From: Philippe Verdy <verdy_p_at_wanadoo.fr>

Date: Tue, 5 Jan 2016 17:26:52 +0100

Date: Tue, 5 Jan 2016 17:26:52 +0100

And given the context of use on the document, where it is a measurement of

time in seconds (it is a mean daily time drift, if you don't read German),

some variants of T/Tau is certainly a best option. The other variables in

the additive formula were also related to time and where also based on "t",

so the formula used various variants of the T/Tau letter.

Intuitively when reading the formula and description I undoubtly pronounced

it "tau" (there was no other occurence of the tau letter in the formula,

but the fact it used a bold capital may be related to the fact that the

mean daily time drift in this formula is nearly constant, with very tiny

variations that the formula wants to take into account in a differential.

Traditionally, consitnats or near constants are using bold capital letters,

and it was made to contrast it with the true time "t" which is obviously

not constant (|dt / dTau| is largely above 1, most of the time except in

very few short periods of time in the year, but the formula is not

interested in finding/predicting those events but to estimate how the

geocentric time evolves over long periods thru years in order to compute

calendars).

The discovery of the cursive variant of pi is interesting but largely too

far graphically : it is is single curved stroke like a turned "J", but here

the "7" shaped letter clearly uses two strokes, like Tau) and semantically

(pi would be related to an angle measurement, not to time, even if the

formula is related to the pseudo-elliptic revolution of Earth around Sun,

it would not be coherent with the additive differential formula cumulating

with time "t".

In summary for me it's just a bold capital Greek letter Tau (in

cursive/itialic style, like "t", because it is a true variable and not a

symbol like the differential operator). The printer however chose to use a

decorative variant of the bold digit 7 to represent it, because it had it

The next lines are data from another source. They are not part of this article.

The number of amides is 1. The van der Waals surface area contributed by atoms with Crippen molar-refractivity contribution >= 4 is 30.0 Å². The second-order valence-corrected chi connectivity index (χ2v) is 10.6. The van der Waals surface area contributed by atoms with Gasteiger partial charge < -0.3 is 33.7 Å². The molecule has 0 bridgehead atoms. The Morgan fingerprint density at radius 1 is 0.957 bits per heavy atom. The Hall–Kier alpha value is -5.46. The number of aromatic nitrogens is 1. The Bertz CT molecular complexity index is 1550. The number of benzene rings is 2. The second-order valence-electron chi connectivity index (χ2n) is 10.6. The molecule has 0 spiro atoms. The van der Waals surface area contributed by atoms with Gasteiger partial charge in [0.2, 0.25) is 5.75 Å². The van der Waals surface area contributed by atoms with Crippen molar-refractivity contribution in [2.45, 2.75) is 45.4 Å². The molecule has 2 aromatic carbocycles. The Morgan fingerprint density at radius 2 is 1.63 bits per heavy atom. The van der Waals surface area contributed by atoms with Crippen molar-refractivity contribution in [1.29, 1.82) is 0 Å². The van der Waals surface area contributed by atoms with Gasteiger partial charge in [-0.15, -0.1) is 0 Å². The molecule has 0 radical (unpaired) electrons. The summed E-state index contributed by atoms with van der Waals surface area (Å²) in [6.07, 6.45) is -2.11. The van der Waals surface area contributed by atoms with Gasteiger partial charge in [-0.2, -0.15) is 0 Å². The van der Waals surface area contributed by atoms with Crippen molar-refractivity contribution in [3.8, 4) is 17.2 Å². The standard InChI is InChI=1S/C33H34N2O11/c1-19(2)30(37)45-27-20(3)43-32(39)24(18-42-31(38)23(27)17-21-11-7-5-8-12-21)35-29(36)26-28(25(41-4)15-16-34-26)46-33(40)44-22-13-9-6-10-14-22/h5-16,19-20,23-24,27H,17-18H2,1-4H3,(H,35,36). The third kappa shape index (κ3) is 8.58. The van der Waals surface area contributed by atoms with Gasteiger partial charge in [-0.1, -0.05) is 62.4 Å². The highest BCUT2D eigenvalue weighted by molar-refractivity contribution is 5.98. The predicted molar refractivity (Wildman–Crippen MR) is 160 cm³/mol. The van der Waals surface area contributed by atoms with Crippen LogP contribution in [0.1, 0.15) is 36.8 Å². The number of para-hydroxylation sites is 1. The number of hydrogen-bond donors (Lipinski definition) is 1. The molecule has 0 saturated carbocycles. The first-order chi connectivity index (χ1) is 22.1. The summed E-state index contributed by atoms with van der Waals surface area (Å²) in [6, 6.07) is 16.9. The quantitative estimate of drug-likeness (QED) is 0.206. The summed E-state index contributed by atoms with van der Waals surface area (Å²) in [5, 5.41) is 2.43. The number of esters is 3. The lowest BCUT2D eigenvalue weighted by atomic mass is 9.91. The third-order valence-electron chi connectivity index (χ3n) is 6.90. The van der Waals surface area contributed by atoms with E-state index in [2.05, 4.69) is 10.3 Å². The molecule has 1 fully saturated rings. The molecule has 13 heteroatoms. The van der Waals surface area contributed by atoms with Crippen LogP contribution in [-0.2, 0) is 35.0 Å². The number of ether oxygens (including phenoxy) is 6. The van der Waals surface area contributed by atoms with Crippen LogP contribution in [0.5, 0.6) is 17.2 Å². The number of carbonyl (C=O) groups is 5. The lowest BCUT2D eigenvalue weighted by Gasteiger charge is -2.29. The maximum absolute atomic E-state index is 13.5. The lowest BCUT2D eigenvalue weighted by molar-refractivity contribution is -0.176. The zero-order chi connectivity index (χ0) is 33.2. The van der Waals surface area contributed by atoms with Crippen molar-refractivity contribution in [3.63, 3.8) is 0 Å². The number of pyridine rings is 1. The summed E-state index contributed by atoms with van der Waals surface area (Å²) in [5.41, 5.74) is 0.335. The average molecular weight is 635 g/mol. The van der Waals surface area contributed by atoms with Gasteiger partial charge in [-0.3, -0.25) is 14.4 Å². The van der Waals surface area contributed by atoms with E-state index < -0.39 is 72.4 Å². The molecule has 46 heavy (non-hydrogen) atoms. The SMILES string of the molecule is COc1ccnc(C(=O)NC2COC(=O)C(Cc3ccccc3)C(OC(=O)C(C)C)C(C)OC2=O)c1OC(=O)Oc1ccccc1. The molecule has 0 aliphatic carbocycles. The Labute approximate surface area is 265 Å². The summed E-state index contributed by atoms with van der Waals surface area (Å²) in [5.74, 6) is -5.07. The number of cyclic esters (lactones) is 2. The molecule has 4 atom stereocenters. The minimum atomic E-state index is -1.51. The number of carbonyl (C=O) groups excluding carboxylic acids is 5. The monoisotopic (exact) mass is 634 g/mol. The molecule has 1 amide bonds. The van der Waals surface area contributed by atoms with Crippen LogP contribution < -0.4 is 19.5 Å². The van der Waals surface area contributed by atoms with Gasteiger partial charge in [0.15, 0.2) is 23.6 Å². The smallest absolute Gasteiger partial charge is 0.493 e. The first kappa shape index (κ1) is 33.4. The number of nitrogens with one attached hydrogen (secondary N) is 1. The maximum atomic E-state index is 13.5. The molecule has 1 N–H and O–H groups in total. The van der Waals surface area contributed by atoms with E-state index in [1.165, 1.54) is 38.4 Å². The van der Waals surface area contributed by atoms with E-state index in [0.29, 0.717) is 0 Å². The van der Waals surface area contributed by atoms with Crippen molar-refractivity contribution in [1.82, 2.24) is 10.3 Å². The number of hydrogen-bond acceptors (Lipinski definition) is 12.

in its collections of metal fonts (e.g. for titling on cover pages, where

titles/headings are customarily using decorative such bold font styles).

May be if you read the rest of the text including the presentation, you

will discover it more completely or even spelled explicitly in sentences.

But we have no audio records to confirm it: the reader has to interpret it

but it is easier to read and understand if you just identify it as "Tau"

rather than "T" or worse as "7".

2016-01-04 19:41 GMT+01:00 Michael Everson <everson_at_evertype.com>:

*> On 4 Jan 2016, at 16:54, Asmus Freytag (t) <asmus-inc_at_ix.netcom.com>
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*> wrote:
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*> >
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*> > On 1/4/2016 7:49 AM, Michael Everson wrote:
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*> >> Excellent!
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*> >> Looks like a candidate character for encoding. I’m sure I have some
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*> examples of good font designs for the old character in one of my books.
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*> >
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*> > Admitting that a Greek letter inherently makes more sense than an "et"
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*> as a variable name, I would still need to understand why "pi" would make a
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*> sensible mnemonic choice for the variable in Gauss' treatise, before being
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*> confident that we've made the correct identification. The more so, as
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*> the use of non-cursive pi for "perihelion" in the same work is clearly
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*> mnemonic.
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*>
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*> Certainly it does look more like a very common variant of “tau” than “pi”
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*>
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*> Michael Everson * http://www.evertype.com/
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*>
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*>
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*>
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Received on Tue Jan 05 2016 - 10:29:21 CST

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